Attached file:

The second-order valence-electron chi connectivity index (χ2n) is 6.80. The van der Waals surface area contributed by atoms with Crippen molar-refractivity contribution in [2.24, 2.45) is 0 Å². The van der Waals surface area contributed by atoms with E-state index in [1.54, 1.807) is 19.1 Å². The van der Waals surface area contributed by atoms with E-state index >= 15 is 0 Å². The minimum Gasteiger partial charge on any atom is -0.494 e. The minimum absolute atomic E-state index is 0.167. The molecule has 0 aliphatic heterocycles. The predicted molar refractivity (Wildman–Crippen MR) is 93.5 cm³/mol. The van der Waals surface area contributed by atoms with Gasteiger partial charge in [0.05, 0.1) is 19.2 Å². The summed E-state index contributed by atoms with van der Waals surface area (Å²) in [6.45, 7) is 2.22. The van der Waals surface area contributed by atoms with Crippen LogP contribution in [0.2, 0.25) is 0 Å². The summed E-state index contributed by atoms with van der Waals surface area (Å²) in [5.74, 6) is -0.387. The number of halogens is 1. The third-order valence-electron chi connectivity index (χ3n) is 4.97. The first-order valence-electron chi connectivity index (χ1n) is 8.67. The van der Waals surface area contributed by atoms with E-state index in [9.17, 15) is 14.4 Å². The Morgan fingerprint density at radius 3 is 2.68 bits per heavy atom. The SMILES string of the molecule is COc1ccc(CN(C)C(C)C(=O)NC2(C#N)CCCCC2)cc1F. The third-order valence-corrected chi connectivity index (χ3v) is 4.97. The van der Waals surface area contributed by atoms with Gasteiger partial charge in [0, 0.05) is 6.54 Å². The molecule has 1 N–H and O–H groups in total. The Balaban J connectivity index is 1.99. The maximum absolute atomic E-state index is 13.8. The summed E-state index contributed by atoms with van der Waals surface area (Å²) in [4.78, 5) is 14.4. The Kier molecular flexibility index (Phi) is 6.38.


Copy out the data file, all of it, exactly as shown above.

The second-order valence-electron chi connectivity index (χ2n) is 6.80. The van der Waals surface area contributed by atoms with Crippen molar-refractivity contribution in [2.24, 2.45) is 0 Å². The van der Waals surface area contributed by atoms with E-state index in [1.54, 1.807) is 19.1 Å². The van der Waals surface area contributed by atoms with E-state index >= 15 is 0 Å². The minimum Gasteiger partial charge on any atom is -0.494 e. The minimum absolute atomic E-state index is 0.167. The molecule has 0 aliphatic heterocycles. The predicted molar refractivity (Wildman–Crippen MR) is 93.5 cm³/mol. The van der Waals surface area contributed by atoms with Gasteiger partial charge in [0.05, 0.1) is 19.2 Å². The summed E-state index contributed by atoms with van der Waals surface area (Å²) in [6.45, 7) is 2.22. The van der Waals surface area contributed by atoms with Crippen LogP contribution in [0.2, 0.25) is 0 Å². The summed E-state index contributed by atoms with van der Waals surface area (Å²) in [5.74, 6) is -0.387. The number of halogens is 1. The third-order valence-electron chi connectivity index (χ3n) is 4.97. The first-order valence-electron chi connectivity index (χ1n) is 8.67. The van der Waals surface area contributed by atoms with E-state index in [9.17, 15) is 14.4 Å². The Morgan fingerprint density at radius 3 is 2.68 bits per heavy atom. The SMILES string of the molecule is COc1ccc(CN(C)C(C)C(=O)NC2(C#N)CCCCC2)cc1F. The third-order valence-corrected chi connectivity index (χ3v) is 4.97. The van der Waals surface area contributed by atoms with Gasteiger partial charge in [0, 0.05) is 6.54 Å². The molecule has 1 N–H and O–H groups in total. The Balaban J connectivity index is 1.99. The maximum absolute atomic E-state index is 13.8. The summed E-state index contributed by atoms with van der Waals surface area (Å²) in [4.78, 5) is 14.4. The Kier molecular flexibility index (Phi) is 6.38.